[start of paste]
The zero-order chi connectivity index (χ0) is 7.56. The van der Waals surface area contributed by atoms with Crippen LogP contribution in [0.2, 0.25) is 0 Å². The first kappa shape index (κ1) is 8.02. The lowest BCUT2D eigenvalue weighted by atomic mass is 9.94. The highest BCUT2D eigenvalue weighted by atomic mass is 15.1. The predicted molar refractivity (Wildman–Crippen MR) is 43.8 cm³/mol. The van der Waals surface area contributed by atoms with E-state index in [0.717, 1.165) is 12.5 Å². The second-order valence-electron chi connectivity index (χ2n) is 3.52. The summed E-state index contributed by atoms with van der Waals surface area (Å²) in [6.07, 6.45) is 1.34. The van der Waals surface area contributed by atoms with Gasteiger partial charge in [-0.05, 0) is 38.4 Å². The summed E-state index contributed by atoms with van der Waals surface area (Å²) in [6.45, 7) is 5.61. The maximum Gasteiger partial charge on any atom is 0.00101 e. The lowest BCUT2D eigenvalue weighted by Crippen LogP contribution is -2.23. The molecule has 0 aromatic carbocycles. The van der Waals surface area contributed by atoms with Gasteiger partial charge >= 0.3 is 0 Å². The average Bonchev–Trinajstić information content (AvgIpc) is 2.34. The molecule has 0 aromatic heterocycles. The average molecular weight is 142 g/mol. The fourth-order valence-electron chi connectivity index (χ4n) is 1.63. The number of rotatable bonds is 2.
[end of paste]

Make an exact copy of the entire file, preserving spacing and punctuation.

The zero-order chi connectivity index (χ0) is 7.56. The van der Waals surface area contributed by atoms with Crippen LogP contribution in [0.2, 0.25) is 0 Å². The first kappa shape index (κ1) is 8.02. The lowest BCUT2D eigenvalue weighted by atomic mass is 9.94. The highest BCUT2D eigenvalue weighted by atomic mass is 15.1. The predicted molar refractivity (Wildman–Crippen MR) is 43.8 cm³/mol. The van der Waals surface area contributed by atoms with E-state index in [0.717, 1.165) is 12.5 Å². The second-order valence-electron chi connectivity index (χ2n) is 3.52. The summed E-state index contributed by atoms with van der Waals surface area (Å²) in [6.07, 6.45) is 1.34. The van der Waals surface area contributed by atoms with Gasteiger partial charge in [-0.05, 0) is 38.4 Å². The summed E-state index contributed by atoms with van der Waals surface area (Å²) in [6.45, 7) is 5.61. The maximum Gasteiger partial charge on any atom is 0.00101 e. The lowest BCUT2D eigenvalue weighted by Crippen LogP contribution is -2.23. The molecule has 0 aromatic carbocycles. The van der Waals surface area contributed by atoms with Gasteiger partial charge >= 0.3 is 0 Å². The average Bonchev–Trinajstić information content (AvgIpc) is 2.34. The molecule has 0 aromatic heterocycles. The average molecular weight is 142 g/mol. The fourth-order valence-electron chi connectivity index (χ4n) is 1.63. The number of rotatable bonds is 2.